Dr. Mare provides an update on coronavirus and pregnancy based on the most recent data and findings.
**Please realize answers to these questions may change as we learn more about COVID-19.
Well, it looks like we definitely underestimated the transmissibility of the COVID-19 virus. However, as much as we’ve learned new information about this disease, the methods to prevent spread haven’t really changed. While COVID-19 does have some similarities to the flu, there are some big caveats to consider.
Let’s start by comparing the number of flu cases this season to coronavirus cases in the US. Before giving you the numbers, I think it’s important to keep in mind that these flu numbers are over a much longer time period than for COVID-19. flu season started in September 2019 and the first COVID case here was in February 2020). The numbers below are as of 3/26/20.
Per the CDC, there have been at least 38 million flu cases this season so far. Of these, there have 390,000 cases that have required hospitalization (1%) and 23,000 deaths (0.08%).
Now, compare this to current numbers for coronavirus in the US. As of March 26, 2020, there have been 68,440 cases with 994 deaths (1.4%) and over 2449 hospitalizations and ICU admissions (3.5%; this number is from 3/16/20 and is certainly higher by now).
Based on the data coming in from here, Italy, and all the other countries affected by COVID-19, we know that this virus is MUCH more transmissible than the flu. R0 (R naught) is a number used by infectious disease experts to assess how transmissible a disease is. It represents the number of persons who get infected during an individual’s course of illness. For comparison, R0 for flu this season is around 1 (i..e, if I get the flu, I will likely infect 1 other person who will then infect another single person and so on and so forth). R0 for the flu pandemic in 1918 was between 2-3. R0 for COVID-19 is currently about 2.5.
That number may not seem that big to you but just think about that math. If I have the flu and it spreads at that rate of 1 infection per person, after 10 “transfers” of my virus, we have 10 new cases. If I have COVID-19 and I infect 2-3 people and they in turn do the same, after 10 “transfers”, I’ve been responsible for up to 59,049 new cases of COVID.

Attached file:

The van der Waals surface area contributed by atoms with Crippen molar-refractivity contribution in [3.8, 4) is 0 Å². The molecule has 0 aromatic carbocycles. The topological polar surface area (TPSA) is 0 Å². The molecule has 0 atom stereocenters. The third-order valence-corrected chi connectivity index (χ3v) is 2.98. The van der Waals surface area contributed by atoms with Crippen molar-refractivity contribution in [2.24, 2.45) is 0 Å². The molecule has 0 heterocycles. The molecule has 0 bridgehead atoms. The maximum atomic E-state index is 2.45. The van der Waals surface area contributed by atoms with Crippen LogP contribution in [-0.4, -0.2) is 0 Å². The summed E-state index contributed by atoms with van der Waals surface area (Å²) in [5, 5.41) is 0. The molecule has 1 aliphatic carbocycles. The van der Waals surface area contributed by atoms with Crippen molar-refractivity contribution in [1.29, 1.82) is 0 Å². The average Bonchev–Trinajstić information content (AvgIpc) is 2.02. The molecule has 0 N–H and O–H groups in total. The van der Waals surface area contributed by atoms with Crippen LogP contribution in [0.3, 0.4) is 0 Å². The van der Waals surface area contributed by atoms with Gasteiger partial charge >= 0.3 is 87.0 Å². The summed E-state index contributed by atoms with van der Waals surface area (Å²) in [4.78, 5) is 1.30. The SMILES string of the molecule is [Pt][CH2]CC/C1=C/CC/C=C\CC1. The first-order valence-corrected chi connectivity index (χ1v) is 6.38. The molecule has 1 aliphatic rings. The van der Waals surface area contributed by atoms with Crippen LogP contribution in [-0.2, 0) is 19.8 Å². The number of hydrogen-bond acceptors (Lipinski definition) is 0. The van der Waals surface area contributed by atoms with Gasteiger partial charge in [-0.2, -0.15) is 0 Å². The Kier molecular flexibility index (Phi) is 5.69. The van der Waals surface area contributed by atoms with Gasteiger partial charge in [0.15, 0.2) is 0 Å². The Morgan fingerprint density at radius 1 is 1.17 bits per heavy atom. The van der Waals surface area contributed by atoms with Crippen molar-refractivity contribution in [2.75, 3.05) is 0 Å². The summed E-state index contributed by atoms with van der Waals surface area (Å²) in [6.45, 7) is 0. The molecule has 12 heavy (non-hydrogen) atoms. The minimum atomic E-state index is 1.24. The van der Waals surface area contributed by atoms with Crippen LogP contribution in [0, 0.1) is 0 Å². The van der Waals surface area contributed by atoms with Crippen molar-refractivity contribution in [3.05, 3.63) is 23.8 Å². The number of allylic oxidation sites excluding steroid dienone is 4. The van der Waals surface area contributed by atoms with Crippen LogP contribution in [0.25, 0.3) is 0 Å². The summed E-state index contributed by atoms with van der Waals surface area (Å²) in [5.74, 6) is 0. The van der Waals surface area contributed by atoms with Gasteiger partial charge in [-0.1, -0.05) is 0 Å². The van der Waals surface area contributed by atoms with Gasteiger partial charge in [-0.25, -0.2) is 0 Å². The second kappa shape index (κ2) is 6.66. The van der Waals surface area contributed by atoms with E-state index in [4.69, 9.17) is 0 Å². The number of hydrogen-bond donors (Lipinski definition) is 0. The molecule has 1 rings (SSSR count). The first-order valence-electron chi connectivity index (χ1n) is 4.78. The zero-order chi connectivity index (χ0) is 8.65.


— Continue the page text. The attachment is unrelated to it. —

This is why COVID is considered to be such a highly contagious virus. Hospitals are overburdened because with this high rate of transmission, the number of severe cases occurring in close succession is too much to handle. And without a vaccine or any great treatment options besides supportive care, a patient’s hospital stay is significantly longer than for a normal case of the flu--this means when new admissions come in, there’s nowhere to put them and not enough staff or equipment to care for them.
So: this is not a drill, we really do have a pandemic on our hands now.
The one thing we have going for us is that our mortality rate appears to be lower than that in Italy (which we know has been hit hard by this).
What can you do? Continue washing your hands (which is better than hand sanitizer at killing germs) and please stay home! Social distancing is the only real way for each of us to make that R0 as low as possible.
I implore you to please stay out of the hospital unless you truly have an emergent problem. Both main ERs and OB triages do not have the staff to handle both COVID-19 cases, actual emergencies and the usual non-emergent things we see during normal times.
If you’re not sure if you should come in, CALL your provider or the hospital. This is especially true if you have symptoms of the flu and/or COVID-19. As I mentioned before, we can only offer supportive care at this point so unless you are having difficulty breathing, we do not want you coming into the hospital and potentially spreading whatever you might have just for us to tel you to go home and quarantine.
Obstetric COVID-19 Updates
We are still researching how COVID affects pregnant patients and their infants. So far, it appears that being pregnant does not increase the proportion of severe cases as compared to non-pregnant patients. Below you’ll find a summary of what we know and what you can expect based on new guidelines and advice for providers from the American College of Obstetricians & Gynecologists.